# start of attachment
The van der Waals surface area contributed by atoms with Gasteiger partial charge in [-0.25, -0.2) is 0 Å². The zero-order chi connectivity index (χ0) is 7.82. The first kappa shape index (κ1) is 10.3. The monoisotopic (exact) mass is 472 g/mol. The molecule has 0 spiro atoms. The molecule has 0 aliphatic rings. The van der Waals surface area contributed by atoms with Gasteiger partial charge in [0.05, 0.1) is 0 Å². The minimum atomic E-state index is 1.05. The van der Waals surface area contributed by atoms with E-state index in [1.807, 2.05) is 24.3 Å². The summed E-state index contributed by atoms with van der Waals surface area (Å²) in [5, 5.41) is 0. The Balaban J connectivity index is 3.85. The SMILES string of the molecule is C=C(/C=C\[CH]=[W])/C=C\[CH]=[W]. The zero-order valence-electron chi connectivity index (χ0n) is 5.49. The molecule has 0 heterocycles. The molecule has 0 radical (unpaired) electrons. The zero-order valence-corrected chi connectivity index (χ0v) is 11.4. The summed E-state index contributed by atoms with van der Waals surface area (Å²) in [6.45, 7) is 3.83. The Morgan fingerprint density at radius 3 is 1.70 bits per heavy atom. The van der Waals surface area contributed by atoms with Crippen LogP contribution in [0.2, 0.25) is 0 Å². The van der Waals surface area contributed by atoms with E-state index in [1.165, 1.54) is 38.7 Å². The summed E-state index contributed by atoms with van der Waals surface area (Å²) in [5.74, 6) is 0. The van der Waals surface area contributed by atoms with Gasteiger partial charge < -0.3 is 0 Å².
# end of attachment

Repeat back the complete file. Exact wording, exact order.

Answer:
The van der Waals surface area contributed by atoms with Gasteiger partial charge in [-0.25, -0.2) is 0 Å². The zero-order chi connectivity index (χ0) is 7.82. The first kappa shape index (κ1) is 10.3. The monoisotopic (exact) mass is 472 g/mol. The molecule has 0 spiro atoms. The molecule has 0 aliphatic rings. The van der Waals surface area contributed by atoms with Gasteiger partial charge in [0.05, 0.1) is 0 Å². The minimum atomic E-state index is 1.05. The van der Waals surface area contributed by atoms with E-state index in [1.807, 2.05) is 24.3 Å². The summed E-state index contributed by atoms with van der Waals surface area (Å²) in [5, 5.41) is 0. The Balaban J connectivity index is 3.85. The SMILES string of the molecule is C=C(/C=C\[CH]=[W])/C=C\[CH]=[W]. The zero-order valence-electron chi connectivity index (χ0n) is 5.49. The molecule has 0 heterocycles. The molecule has 0 radical (unpaired) electrons. The zero-order valence-corrected chi connectivity index (χ0v) is 11.4. The summed E-state index contributed by atoms with van der Waals surface area (Å²) in [6.45, 7) is 3.83. The Morgan fingerprint density at radius 3 is 1.70 bits per heavy atom. The van der Waals surface area contributed by atoms with Crippen LogP contribution in [0.2, 0.25) is 0 Å². The van der Waals surface area contributed by atoms with E-state index in [1.165, 1.54) is 38.7 Å². The summed E-state index contributed by atoms with van der Waals surface area (Å²) in [5.74, 6) is 0. The van der Waals surface area contributed by atoms with Gasteiger partial charge < -0.3 is 0 Å².